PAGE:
Director Justin Foia on his new movie ‘Point Defiance’
Justin Foia is breaking into the film scene in a big way with his first film Point Defiance. The movie is described as taut and suspenseful and follows Peter Allen (Derek Phillips), a stockbroker. Peter’s life is turned upside down when his younger brother Alex (Josh Crotty) comes back from military duty in Afghanistan while Peter is on house arrest. Peter ends up being forced to look into his brother’s secret past, whether he wants to or not.
We were given the wonderful opportunity to ask some questions of Foia – in regard to Point Defiance, and about filmmaking, creativity, and inspiration in general. His honest answers and insight into what it’s like to begin a career in filmmaking will make you excited to see his movie Point Defiance the first chance you get.
On Point Defiance
How did you come up with the idea for Point Defiance?
My brother and I had been toying with an idea for a film about two brothers for a while, with both of us wanting to explore our own dynamics and conflicts in a story centered around hidden guilt and unresolved familial issues. It was always intended to be twisty and haunting, but grounded in a relatable way regarding the siblings.
Obviously the location is rather central to the film since it’s part of the title, how did you choose the setting for Point Defiance?
My brother had been visiting the area on his way through Tacoma and told me about it. The name sounded captivating. Like it was filled with a sense of portent and danger. The coastline around the Puget Sound is both beautiful and foreboding, so knowing we would make it there, Point Defiance seemed like a poetic title.
As both writer and director of Point Defiance what did the creative process for this movie look like? Was it different from other projects?
It’s my first film, so the process of actually making it was daunting to some degree. But when you have a good crew the battle is half won. I did storyboard a few sequences just to have that visual reference. Also, my DP Olivia Kuan and I spent a weekend blocking each scene so that we could approach it efficiently, since time is never on your side.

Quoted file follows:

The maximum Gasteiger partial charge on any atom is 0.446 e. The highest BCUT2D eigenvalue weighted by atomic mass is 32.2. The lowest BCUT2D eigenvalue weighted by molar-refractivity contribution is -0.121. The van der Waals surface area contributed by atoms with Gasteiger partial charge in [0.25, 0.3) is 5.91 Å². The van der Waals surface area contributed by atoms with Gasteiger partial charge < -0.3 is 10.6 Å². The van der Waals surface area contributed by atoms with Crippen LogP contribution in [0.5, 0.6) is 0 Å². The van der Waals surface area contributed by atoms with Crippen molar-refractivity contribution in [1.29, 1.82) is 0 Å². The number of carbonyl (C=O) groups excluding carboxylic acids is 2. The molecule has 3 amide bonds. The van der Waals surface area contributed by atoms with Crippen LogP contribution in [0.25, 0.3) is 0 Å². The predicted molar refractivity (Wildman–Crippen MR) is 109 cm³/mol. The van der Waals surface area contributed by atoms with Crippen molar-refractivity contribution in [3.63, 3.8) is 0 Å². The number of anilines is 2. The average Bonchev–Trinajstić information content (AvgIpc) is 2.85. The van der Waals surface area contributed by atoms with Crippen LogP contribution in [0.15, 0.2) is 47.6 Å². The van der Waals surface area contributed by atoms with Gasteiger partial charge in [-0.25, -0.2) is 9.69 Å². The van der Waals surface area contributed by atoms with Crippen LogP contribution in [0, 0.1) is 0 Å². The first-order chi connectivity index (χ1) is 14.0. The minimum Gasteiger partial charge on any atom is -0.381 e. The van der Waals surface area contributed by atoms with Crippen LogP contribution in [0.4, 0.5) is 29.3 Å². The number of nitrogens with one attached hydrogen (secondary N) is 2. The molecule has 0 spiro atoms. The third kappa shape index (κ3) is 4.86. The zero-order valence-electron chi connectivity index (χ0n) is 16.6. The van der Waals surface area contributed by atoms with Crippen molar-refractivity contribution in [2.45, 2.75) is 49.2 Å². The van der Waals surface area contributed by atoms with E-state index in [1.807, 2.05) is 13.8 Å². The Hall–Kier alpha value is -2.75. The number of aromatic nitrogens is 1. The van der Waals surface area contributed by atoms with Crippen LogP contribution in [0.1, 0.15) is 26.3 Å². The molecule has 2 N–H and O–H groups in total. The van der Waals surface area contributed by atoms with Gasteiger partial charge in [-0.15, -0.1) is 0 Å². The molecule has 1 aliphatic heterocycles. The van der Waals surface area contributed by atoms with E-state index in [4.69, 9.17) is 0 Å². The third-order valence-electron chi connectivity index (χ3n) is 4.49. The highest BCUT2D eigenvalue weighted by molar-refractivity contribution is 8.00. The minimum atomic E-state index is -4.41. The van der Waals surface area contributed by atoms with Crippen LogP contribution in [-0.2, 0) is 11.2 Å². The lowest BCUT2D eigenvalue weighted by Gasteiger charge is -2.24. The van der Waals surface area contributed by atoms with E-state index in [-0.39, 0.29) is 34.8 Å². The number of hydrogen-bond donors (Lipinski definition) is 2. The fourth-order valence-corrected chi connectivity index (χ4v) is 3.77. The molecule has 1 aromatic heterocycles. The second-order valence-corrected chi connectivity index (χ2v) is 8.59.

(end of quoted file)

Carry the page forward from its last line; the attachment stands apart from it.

The followup film had way more locations so that one gave me a little bit of whiplash.
Is there anything you want people to know or think about before watching Point Defiance?
I think in the case of a movie like this one it’s best to go in with as little assumption as possible and enjoy yourself. If you have too much insight into a thriller you can sometimes be preoccupied with “trying to figure it out”. So just go with it. I will say, the audience will be entertained by the performances and the presentation of the film.
During the making of Point Defiance what was something new you learned?
Too many things to count. But I would say you should be prepared for the need to really communicate as much as you can to your actors and crew. Don’t assume because you’ve made this film in your head that it’s going to just magically happen. You will have to really say what you want. Then be prepared for the universe to grant you pleasant surprises as you execute it.
On filmmaking in general
What was getting into filmmaking like for you?
I like making music, painting, writing. I majored in art. But filmmaking brings a lot of those interests together for me, so I have always felt predisposed to making movies. Getting into it is a lot harder than it looks. But there are so many ways for artists to go about doing it now.